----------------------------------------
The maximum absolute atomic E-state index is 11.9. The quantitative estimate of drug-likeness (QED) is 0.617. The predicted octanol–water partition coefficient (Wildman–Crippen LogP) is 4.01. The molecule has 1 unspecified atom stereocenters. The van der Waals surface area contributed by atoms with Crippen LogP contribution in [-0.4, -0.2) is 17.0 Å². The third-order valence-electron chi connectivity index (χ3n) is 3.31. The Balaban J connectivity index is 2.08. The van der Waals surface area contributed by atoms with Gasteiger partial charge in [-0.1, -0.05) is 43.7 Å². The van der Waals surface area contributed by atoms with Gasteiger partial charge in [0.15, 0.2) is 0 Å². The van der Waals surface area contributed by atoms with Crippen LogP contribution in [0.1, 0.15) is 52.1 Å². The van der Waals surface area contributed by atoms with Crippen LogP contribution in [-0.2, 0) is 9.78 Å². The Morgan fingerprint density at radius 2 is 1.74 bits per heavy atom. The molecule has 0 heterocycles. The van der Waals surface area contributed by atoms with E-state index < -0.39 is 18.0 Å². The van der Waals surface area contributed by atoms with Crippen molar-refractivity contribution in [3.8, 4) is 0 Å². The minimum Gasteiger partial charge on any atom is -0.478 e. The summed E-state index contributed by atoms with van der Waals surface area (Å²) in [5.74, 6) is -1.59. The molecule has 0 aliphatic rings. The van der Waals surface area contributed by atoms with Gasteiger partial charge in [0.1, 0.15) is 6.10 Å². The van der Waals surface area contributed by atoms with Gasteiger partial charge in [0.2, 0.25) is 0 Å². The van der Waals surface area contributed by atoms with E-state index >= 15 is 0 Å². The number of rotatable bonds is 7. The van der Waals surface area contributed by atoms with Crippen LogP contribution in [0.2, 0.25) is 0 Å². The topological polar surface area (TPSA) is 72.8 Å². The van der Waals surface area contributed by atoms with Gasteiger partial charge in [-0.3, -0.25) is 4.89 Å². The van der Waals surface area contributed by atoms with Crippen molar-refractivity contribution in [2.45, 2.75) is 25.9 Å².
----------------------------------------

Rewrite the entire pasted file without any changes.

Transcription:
The maximum absolute atomic E-state index is 11.9. The quantitative estimate of drug-likeness (QED) is 0.617. The predicted octanol–water partition coefficient (Wildman–Crippen LogP) is 4.01. The molecule has 1 unspecified atom stereocenters. The van der Waals surface area contributed by atoms with Crippen LogP contribution in [-0.4, -0.2) is 17.0 Å². The third-order valence-electron chi connectivity index (χ3n) is 3.31. The Balaban J connectivity index is 2.08. The van der Waals surface area contributed by atoms with Gasteiger partial charge in [-0.1, -0.05) is 43.7 Å². The van der Waals surface area contributed by atoms with Gasteiger partial charge in [0.15, 0.2) is 0 Å². The van der Waals surface area contributed by atoms with Crippen LogP contribution in [0.1, 0.15) is 52.1 Å². The van der Waals surface area contributed by atoms with Crippen LogP contribution in [-0.2, 0) is 9.78 Å². The Morgan fingerprint density at radius 2 is 1.74 bits per heavy atom. The molecule has 0 heterocycles. The van der Waals surface area contributed by atoms with E-state index < -0.39 is 18.0 Å². The van der Waals surface area contributed by atoms with Crippen molar-refractivity contribution in [3.8, 4) is 0 Å². The minimum Gasteiger partial charge on any atom is -0.478 e. The summed E-state index contributed by atoms with van der Waals surface area (Å²) in [5.74, 6) is -1.59. The molecule has 0 aliphatic rings. The van der Waals surface area contributed by atoms with Gasteiger partial charge in [0.1, 0.15) is 6.10 Å². The van der Waals surface area contributed by atoms with Gasteiger partial charge in [0.2, 0.25) is 0 Å². The van der Waals surface area contributed by atoms with E-state index >= 15 is 0 Å². The number of rotatable bonds is 7. The van der Waals surface area contributed by atoms with Crippen LogP contribution in [0.2, 0.25) is 0 Å². The topological polar surface area (TPSA) is 72.8 Å². The van der Waals surface area contributed by atoms with Gasteiger partial charge in [-0.3, -0.25) is 4.89 Å². The van der Waals surface area contributed by atoms with Crippen molar-refractivity contribution in [2.45, 2.75) is 25.9 Å².